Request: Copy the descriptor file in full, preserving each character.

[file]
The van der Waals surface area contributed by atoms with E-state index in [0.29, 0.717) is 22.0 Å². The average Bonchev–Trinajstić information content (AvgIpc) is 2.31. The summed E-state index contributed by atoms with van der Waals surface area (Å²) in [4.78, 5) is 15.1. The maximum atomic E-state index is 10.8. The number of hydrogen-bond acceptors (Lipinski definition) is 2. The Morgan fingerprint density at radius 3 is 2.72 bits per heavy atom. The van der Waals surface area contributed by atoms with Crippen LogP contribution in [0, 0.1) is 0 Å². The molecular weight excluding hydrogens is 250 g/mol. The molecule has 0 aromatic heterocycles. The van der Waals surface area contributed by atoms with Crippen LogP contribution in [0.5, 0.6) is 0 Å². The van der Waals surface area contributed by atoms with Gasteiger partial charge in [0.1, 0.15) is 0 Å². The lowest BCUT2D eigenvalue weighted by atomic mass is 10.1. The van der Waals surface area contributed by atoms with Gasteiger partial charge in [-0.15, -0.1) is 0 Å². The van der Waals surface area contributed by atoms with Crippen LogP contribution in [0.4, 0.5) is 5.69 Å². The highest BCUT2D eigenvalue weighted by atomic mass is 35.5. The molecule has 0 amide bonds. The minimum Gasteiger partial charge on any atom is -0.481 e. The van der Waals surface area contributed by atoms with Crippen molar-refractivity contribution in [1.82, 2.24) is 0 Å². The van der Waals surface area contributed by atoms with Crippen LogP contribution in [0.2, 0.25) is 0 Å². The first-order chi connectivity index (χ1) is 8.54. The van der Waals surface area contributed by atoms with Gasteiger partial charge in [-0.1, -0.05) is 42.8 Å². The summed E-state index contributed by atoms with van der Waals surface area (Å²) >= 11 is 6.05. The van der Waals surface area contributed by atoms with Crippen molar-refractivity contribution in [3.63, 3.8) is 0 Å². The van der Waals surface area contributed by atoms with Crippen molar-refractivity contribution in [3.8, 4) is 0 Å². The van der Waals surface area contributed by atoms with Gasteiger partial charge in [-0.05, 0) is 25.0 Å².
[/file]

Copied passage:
The van der Waals surface area contributed by atoms with E-state index in [0.29, 0.717) is 22.0 Å². The average Bonchev–Trinajstić information content (AvgIpc) is 2.31. The summed E-state index contributed by atoms with van der Waals surface area (Å²) in [4.78, 5) is 15.1. The maximum atomic E-state index is 10.8. The number of hydrogen-bond acceptors (Lipinski definition) is 2. The Morgan fingerprint density at radius 3 is 2.72 bits per heavy atom. The van der Waals surface area contributed by atoms with Crippen LogP contribution in [0, 0.1) is 0 Å². The molecular weight excluding hydrogens is 250 g/mol. The molecule has 0 aromatic heterocycles. The van der Waals surface area contributed by atoms with Crippen LogP contribution in [0.5, 0.6) is 0 Å². The van der Waals surface area contributed by atoms with Gasteiger partial charge in [0.1, 0.15) is 0 Å². The lowest BCUT2D eigenvalue weighted by atomic mass is 10.1. The van der Waals surface area contributed by atoms with Gasteiger partial charge in [-0.15, -0.1) is 0 Å². The van der Waals surface area contributed by atoms with Crippen LogP contribution in [0.4, 0.5) is 5.69 Å². The highest BCUT2D eigenvalue weighted by atomic mass is 35.5. The molecule has 0 amide bonds. The minimum Gasteiger partial charge on any atom is -0.481 e. The van der Waals surface area contributed by atoms with Crippen molar-refractivity contribution in [1.82, 2.24) is 0 Å². The van der Waals surface area contributed by atoms with Crippen LogP contribution in [0.2, 0.25) is 0 Å². The first-order chi connectivity index (χ1) is 8.54. The van der Waals surface area contributed by atoms with Gasteiger partial charge in [-0.1, -0.05) is 42.8 Å². The summed E-state index contributed by atoms with van der Waals surface area (Å²) >= 11 is 6.05. The van der Waals surface area contributed by atoms with Crippen molar-refractivity contribution in [3.63, 3.8) is 0 Å². The van der Waals surface area contributed by atoms with Crippen molar-refractivity contribution in [3.8, 4) is 0 Å². The van der Waals surface area contributed by atoms with Gasteiger partial charge in [-0.05, 0) is 25.0 Å².